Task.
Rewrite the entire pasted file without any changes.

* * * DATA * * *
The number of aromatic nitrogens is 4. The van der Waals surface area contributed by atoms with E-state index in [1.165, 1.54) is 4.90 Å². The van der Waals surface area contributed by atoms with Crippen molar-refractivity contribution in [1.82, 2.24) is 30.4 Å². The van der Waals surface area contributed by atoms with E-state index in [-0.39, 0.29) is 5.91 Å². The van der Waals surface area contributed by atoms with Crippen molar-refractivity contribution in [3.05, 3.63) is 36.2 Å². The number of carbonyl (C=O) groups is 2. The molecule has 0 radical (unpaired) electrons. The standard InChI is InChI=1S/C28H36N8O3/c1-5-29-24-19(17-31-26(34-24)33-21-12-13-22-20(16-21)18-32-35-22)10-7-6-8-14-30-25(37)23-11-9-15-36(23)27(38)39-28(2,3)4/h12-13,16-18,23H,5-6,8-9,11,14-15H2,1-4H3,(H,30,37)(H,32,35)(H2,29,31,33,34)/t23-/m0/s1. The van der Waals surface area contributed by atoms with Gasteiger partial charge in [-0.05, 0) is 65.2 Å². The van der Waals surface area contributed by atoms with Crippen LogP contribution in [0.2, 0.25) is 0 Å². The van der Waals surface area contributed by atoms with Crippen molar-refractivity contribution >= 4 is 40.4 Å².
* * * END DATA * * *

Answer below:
The number of aromatic nitrogens is 4. The van der Waals surface area contributed by atoms with E-state index in [1.165, 1.54) is 4.90 Å². The van der Waals surface area contributed by atoms with Crippen molar-refractivity contribution in [1.82, 2.24) is 30.4 Å². The van der Waals surface area contributed by atoms with E-state index in [-0.39, 0.29) is 5.91 Å². The van der Waals surface area contributed by atoms with Crippen molar-refractivity contribution in [3.05, 3.63) is 36.2 Å². The number of carbonyl (C=O) groups is 2. The molecule has 0 radical (unpaired) electrons. The standard InChI is InChI=1S/C28H36N8O3/c1-5-29-24-19(17-31-26(34-24)33-21-12-13-22-20(16-21)18-32-35-22)10-7-6-8-14-30-25(37)23-11-9-15-36(23)27(38)39-28(2,3)4/h12-13,16-18,23H,5-6,8-9,11,14-15H2,1-4H3,(H,30,37)(H,32,35)(H2,29,31,33,34)/t23-/m0/s1. The van der Waals surface area contributed by atoms with Gasteiger partial charge in [-0.05, 0) is 65.2 Å². The van der Waals surface area contributed by atoms with Crippen LogP contribution in [0.2, 0.25) is 0 Å². The van der Waals surface area contributed by atoms with Crippen molar-refractivity contribution >= 4 is 40.4 Å².